Tuesday, December 30, 2014

Praying Like You Mean It

I like the Hardee’s fast food tag line, “Eat like you mean it.”  Why bother to taste and snack, leaving yourself hungry?  That’s just going through the motions.  If you eat like you mean it, you go for taste and expect to be filled up. 

I wonder if we pray like we mean it.  We so often just go through the motions.

But the picture of prayer in the Bible is much different.  People ask God to do something, and they mean it.  They expect God to raise the dead, show his power, prove himself. 
In the new year we are exloring some bold prayers in the scriptures.  And we are daring to pray Bold Prayers for 2015.

Prayer: Who Needs it?

Some people need prayer more than others.  At least that's what I've always thought. 

Sometimes I need prayer more than others.  At least that's what I've always thought. 

The truth is that I recognize the need for prayer more at times.  When stuff is really happening in my life, I get on my knees, because I need guidance, wisdom, and intervention.  When life is sailing along smoothly, I can give a token nod to prayer.  Lord, bless me, keep me focused, yada, yada, yada. 

I treat my prayers for other people the same way.  When I know they have a situation, I put more energy into my prayers for them.

I guess that's just the reality of life.  Surely I will always pray more when I know of a pressing need.  Maybe I can raise my level of prayer, though, when everything seems smooth. 

How my life would be different, if I could lay every day before the Lord with energy and passion and conviction!

Wednesday, December 24, 2014

The Manger

Jesus walks with us.  The manger reminds us that, harsh as this world is, Jesus walks with us.  Through the poverty, hunger, hardship, and struggles, Jesus knows how hard it is.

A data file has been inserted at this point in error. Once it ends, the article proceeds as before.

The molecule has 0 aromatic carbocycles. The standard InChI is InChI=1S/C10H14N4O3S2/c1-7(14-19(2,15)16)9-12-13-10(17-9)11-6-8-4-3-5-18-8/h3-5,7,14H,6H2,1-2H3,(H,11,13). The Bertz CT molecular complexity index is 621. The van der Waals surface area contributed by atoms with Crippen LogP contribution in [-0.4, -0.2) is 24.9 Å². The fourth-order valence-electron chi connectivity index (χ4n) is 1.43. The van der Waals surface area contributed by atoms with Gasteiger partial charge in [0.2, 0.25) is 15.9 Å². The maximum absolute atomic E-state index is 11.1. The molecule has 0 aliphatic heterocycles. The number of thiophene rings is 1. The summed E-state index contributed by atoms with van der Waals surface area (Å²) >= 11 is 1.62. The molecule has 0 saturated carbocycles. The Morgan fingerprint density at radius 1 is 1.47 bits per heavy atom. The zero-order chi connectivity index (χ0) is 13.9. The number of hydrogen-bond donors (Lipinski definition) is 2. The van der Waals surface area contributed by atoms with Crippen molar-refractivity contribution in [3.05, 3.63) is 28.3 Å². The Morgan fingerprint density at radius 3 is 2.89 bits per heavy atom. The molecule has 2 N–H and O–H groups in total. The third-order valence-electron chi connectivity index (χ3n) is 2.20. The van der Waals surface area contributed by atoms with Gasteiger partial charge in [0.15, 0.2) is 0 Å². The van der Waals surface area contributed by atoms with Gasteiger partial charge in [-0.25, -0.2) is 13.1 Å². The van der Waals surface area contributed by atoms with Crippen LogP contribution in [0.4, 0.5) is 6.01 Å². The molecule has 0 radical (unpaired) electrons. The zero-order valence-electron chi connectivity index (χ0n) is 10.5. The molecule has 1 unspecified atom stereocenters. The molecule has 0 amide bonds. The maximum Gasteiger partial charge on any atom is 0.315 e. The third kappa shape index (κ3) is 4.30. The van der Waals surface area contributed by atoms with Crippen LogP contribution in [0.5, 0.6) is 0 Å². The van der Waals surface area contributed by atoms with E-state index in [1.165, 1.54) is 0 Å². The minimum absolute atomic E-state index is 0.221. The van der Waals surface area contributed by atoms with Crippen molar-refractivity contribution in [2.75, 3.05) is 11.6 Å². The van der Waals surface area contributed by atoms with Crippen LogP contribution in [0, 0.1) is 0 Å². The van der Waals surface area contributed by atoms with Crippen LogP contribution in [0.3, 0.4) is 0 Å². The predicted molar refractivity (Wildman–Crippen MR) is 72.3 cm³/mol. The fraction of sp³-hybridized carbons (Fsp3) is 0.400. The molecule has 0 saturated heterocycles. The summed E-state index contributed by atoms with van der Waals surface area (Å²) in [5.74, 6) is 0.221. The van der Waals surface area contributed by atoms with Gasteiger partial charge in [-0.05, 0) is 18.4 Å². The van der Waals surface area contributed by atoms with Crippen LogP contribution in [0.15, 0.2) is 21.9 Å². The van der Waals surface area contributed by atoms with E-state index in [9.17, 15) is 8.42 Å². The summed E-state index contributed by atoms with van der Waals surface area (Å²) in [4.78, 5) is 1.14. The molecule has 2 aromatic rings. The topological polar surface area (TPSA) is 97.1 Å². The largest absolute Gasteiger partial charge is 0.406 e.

As we sang "The Little Drummer Boy" in worship last Sunday, this line struck me:  "I am a poor boy, too."  Jesus came to be with us, to enter into the difficulties and joys of this world.  He was like us.  We are like him.

No wonder Isaiah tells us that he will be called Immanuel, which means, "God with us."  God is not some cosmic force, or supernatural cop.  He loves us so much that he gave his Son to live among us, and to experience the ups and downs of earthly life. 

So, when we experience the joys, Jesus walks with us.  When we hit the hardships, Jesus walks with us.  He gave up all the glory of heaven to be with us, to redeem us, to show us his love.  And so we celebrate Christmas. 

Welcome to this world, Jesus!

Monday, December 8, 2014

Racial Fault Lines

It seems like every week brings out another story of a white cop killing a black man.  Accounts of the stories often vary, and sometimes vary wildly.  In Ferguson, some say that Michael Brown was gunned down in cold blood, while others say that he was on the verge of killing the cop.

In Cleveland, a 12-year-old with a fake gun failed to heed warnings from the cops, and he was shot.

In NY, a man selling untaxed cigarettes fought for breath as police used special holds trying to get him to cooperate.  Apparently his last words were, "I can't breathe."

Many declare that these cases are merely the tip of the iceberg.  Police routinely, they say, treat black men with undue harshness.  Stories by the dozens or hundreds or thousands are being told now, about blacks stopped by cops for no apparent reason.  White citizens even call in complaints about suspicious black people in the "wrong" places.

It seems like we have discovered a fault line in our culture.  Well, maybe the discovery is only for people like me.  To others, the fault line has always been obvious.

And there is plenty of fault to go around, too.  So often, these situations occur when bad decisions by one party are compounded by the reaction of the other.  It seems like sinners keep encountering sinners.  It sounds like real life in this fallen world.

We need changes of attitudes, which will change behaviors.  What we really need is a change of heart.  Only Jesus can change the heart.  He specializes in working with sinners, and it's a good thing.

Enter the Church, preaching the gospel.  Jesus takes sinners and transforms our hearts.  He died on the cross for the sins of rebellion and oppression, for the sins of indifference and prejudice.  He rose again to bring life to all who will receive him.

May he bring life, peace, and healing to our nation.  May those who belong to Christ rise up with love and truth.